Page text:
NATO mesh security
Source: Cosmoverse

Aggarwal believes that NATO’s example is directly related to cross-chain security. Currently, validators validate their own blockchains.

Interchain security versions

Version 1 of cross-chain security is one where one set of validations fully validates another sovereign blockchain. Aggarwal found that this method is similar to increasing the block size, so it is not ideal or new.

Aggarwal explained that another version of cross-chain security would be one where a subset of validators fully validates another sovereign blockchain. In other ecosystems, this version is called “sharking”. It is more scalable and does not require consensus to add additional blockchains. However, Aggarwal argued that this version still lacks the universal sovereignty of a proper online system.

In the third version, Aggarwal presented a system where Cosmos validates its blockchain, and a subset of Cosmos’ validators validates Osmoos. At the same time, the sovereign validator placed in Osmosis also validates its own blockchain.

However, in the third version, Cosmos still acts as a centralized “red” point of failure for the entire ecosystem, as shown in the image below.

space safety
Source: Cosmoverse

The solution to version 3’s centralization problem, Aggarwal suggested, is to allow chains like Osmosis to validate the Cosmos chain through a subset of Osmosis validators, creating a mesh network.

“All Cosmos chains are both supplier and consumer chains… it will be a security network.”

Cosmos mesh security
Source: Cosmoverse

Cross betting and the future of network security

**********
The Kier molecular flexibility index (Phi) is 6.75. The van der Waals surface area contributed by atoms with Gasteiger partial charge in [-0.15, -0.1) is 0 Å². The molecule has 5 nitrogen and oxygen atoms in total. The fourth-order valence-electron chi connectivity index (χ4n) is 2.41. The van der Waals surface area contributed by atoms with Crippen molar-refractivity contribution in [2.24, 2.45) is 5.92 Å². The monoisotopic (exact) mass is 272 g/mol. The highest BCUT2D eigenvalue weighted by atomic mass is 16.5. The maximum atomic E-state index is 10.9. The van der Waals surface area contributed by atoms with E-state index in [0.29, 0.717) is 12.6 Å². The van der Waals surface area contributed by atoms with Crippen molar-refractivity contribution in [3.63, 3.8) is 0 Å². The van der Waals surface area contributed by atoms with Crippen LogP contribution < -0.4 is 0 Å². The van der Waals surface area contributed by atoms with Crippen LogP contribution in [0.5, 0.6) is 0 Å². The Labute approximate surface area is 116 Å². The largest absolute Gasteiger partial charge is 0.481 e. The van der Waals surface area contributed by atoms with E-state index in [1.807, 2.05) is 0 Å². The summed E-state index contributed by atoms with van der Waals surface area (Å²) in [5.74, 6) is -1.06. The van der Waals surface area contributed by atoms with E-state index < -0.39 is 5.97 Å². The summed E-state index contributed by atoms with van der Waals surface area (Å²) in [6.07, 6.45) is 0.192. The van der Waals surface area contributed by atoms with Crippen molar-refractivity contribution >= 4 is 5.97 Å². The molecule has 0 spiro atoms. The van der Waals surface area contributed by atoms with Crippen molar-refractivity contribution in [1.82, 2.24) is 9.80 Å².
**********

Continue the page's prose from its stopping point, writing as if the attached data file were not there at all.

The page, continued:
Aggarwal then presented that about 75% of Osmosis validator suites also use Juno validators, while 72% of Juno validators also validate Osmosis.

The effect of this is not an increase in centralization, Aggarwal argued, but a form of “soft distributed security” where malicious validators on one chain would be cut off to another chain through governance.

Aggarwal introduced the concept of contribution between the Cosmos ecosystem to codify this shared security. The crossover would allow validators to increase rewards across the Cosmos ecosystem by using IBC to “send transactions and correlate their identities across both chains.”

To avoid centralization, all delegates choose the validator who receives the most rewards because they participate in cross-validation. Aggarwal explained that delegators can also stake a separate validator.

In addition, Aggarwal clarified that smaller chains could limit the voting power of other chains to protect against 67 percent attacks.

According to Aggarwal, cross-selling is likely to be very attractive to chains with high financial dependence. Chains like Osmosis and Axelar or Osmosis and Mars share millions of dollars in economic activity. Thus, the ability to protect each other is in the interests of both parties.

Viewer discretion is advised.

As a little easter egg and to show the casual nature of the event, before Aggarwal’s speech, below is a clip from the Cosmoverse opening. The Cosmoverse conference kicked off with a version of Eminem’s “Forgot about Dre”, including lyrics changed to fit the Cosmos thread. The words to the chorus are read,

“Nowadays every brand wants to talk like they have a use case. Nothing shows up, they tell you to buy the dip, just a bunch of nonsense; what the hell was that? Like Cosmos isn’t cool.”

Below is a clip of the song. Viewer discretion is advised as there is a lot of jerking in some scenes.